In yet another investigation of a fleet from a Ford plant in Mexico, authorities found $1 million worth of weed hidden in new Fusions at a dealership in Ohio.
Photos of weed (left) and a 2017 Ford Fusion (right) via Frederic J. Brown/AFP/GettyImages and Ford
Investigators are struggling to figure out why drugs keep ending up inside brand-new Ford Fusions after police in Ohio discovered $1 million worth of weed hidden in the cars' trunks, CNN reports.
The DEA's Silverio Balzano told CNN the 15 pot-laden Fusions were made at a plant in Mexico before Ford packed them onto a train and shipped them to Ohio and Pennsylvania. Once they arrived at a dealership in Youngstown, employees discovered 32 pounds of marijuana in the cars' trunks, stuffed into the spare tires' wheel wells.
A Ford spokesman told CNN there's no way the weed made it into the Fusions at its Mexico plant or its internal shipping yards—prompting investigators to wonder who the hell packed it in, when they did it, and why they didn't take it out before the cars made it to a dealership.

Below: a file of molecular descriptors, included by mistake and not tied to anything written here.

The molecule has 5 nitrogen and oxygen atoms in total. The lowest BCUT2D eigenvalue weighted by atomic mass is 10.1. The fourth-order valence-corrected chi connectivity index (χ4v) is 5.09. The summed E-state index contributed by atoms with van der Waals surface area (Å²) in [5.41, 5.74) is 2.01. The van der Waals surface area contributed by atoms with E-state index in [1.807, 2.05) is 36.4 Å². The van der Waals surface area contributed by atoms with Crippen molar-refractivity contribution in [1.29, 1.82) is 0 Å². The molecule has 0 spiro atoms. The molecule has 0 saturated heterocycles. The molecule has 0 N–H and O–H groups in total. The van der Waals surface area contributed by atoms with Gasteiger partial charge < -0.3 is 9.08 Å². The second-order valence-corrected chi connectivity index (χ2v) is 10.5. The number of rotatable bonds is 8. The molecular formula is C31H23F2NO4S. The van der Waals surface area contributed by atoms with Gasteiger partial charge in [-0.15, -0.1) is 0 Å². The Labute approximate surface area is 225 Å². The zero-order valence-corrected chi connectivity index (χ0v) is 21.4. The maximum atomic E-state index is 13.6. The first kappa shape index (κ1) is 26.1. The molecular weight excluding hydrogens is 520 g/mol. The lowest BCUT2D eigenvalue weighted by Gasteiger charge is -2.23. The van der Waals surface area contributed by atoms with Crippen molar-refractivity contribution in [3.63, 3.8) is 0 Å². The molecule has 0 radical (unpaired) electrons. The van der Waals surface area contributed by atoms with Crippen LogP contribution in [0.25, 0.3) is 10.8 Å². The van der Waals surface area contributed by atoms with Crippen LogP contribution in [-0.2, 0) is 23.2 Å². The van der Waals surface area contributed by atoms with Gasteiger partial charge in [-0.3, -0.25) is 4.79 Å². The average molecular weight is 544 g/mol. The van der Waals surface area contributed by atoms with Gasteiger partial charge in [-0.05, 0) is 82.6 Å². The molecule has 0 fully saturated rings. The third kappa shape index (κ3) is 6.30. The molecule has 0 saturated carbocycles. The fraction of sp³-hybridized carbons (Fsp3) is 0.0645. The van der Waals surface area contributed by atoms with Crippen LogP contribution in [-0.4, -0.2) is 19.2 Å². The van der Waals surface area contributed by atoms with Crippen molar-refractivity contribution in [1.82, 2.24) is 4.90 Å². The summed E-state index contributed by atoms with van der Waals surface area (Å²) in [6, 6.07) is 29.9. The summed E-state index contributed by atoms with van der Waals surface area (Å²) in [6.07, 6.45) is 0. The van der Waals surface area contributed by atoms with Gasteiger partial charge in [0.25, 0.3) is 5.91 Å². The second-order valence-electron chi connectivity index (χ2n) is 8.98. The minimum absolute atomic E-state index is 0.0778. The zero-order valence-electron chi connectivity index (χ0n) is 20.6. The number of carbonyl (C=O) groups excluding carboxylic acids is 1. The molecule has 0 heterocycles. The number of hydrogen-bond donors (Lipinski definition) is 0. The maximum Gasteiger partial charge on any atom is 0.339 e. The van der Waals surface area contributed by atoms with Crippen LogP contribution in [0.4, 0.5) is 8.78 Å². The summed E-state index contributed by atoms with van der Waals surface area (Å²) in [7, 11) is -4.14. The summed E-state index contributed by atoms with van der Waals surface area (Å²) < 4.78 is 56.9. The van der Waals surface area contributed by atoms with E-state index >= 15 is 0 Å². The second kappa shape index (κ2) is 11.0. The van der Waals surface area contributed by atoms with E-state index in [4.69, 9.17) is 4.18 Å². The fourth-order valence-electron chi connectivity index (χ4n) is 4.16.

"Clearly, something went wrong," Balzano told CNN. "Generally speaking, they could take it off anywhere else along the way."
This isn't the first time authorities have discovered drugs in brand-new Ford Fusions. In addition to this latest bust, cops have confiscated at least 250 pounds of weed from at least 22 Fusions in the early months of 2017, according to Alpha News and the Associated Press. Authorities first found 80 pounds of pot in the cars in February, at a rail yard in St. Paul, Minnesota. A month later, they uncovered a similar load from a yard about 250 miles away, in Dilworth, Minnesota. But investigators are still at a loss as to who's behind the operation and how they're pulling it off.
According to Alpha News, the Sonora district in Mexico that houses Ford's plant is controlled by the Sinaloa cartel—made famous by its former ringleader Joaquín "El Chapo" Guzmán. A source knowledgable about US customs processes told Alpha News they figured the smuggling operation might have been orchestrated by a cartel.
"The plant assembly employees sometimes only make $50 a week, leaving a huge window for bribery," the source said. "It's not unheard of for impoverished foreign nationals to take payoffs, especially since what the cartels can pay may equal a year's worth of wages or if they threaten the employee or their family."
"We're aware of the situation and are taking it very seriously," a Ford Motor Company spokesman told CNN. "We are working with the FBI and Customs on an extensive investigation."
Follow Drew Schwartz on Twitter.